Added by: Simon Fokt, Contributed by:
Abstract: The ancient Greeks subscribed to the thesis of the Unity of Virtue, according to which the possession of one virtue is closely related to the possession of all the others. Yet empirical observation seems to contradict this thesis at every turn. What could the Greeks have been thinking of? The paper offers an interpretation and a tentative defence of a qualified version of the thesis. It argues that, as the Greeks recognized, virtue essentially involves knowledge – specifically, evaluative knowledge of what matters. Furthermore, such knowledge is essentially holistic. Perfect and complete possession of one virtue thus requires the knowledge that is needed for the possession of every other virtue. The enterprise of trying to reconcile the normative view embodied in this conception of virtue with empirical observation also serves as a case study for the field of moral psychology in which empirical and normative claims are often deeply and confusingly intertwined.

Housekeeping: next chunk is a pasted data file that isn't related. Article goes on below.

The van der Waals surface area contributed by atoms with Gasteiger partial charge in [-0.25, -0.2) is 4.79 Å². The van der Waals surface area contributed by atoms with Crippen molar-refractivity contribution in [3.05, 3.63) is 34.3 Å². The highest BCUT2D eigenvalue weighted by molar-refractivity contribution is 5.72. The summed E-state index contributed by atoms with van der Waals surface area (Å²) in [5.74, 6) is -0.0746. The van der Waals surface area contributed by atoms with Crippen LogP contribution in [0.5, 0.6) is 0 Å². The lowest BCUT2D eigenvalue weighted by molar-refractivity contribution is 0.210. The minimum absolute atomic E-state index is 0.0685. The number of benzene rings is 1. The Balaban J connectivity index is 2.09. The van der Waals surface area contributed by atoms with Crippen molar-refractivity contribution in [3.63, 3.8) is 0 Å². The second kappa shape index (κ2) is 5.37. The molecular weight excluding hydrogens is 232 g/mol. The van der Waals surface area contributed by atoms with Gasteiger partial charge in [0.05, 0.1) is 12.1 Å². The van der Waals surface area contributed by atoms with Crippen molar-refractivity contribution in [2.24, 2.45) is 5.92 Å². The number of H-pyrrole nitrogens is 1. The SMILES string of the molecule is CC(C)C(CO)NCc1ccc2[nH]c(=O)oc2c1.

Comment: Useful as further reading in courses focusing on ancient and moral philosophy. Can be particularly useful in teaching on topics related to moral psychology and its relations with moral philosophy.Export citation in BibTeX formatExport text citationView this text on PhilPapersExport citation in Reference Manager formatExport citation in EndNote formatExport citation in Zotero format
Wolf, Susan. Moral Psychology and the Unity of the Virtues
2007, Ratio 20 (2): 145–167.
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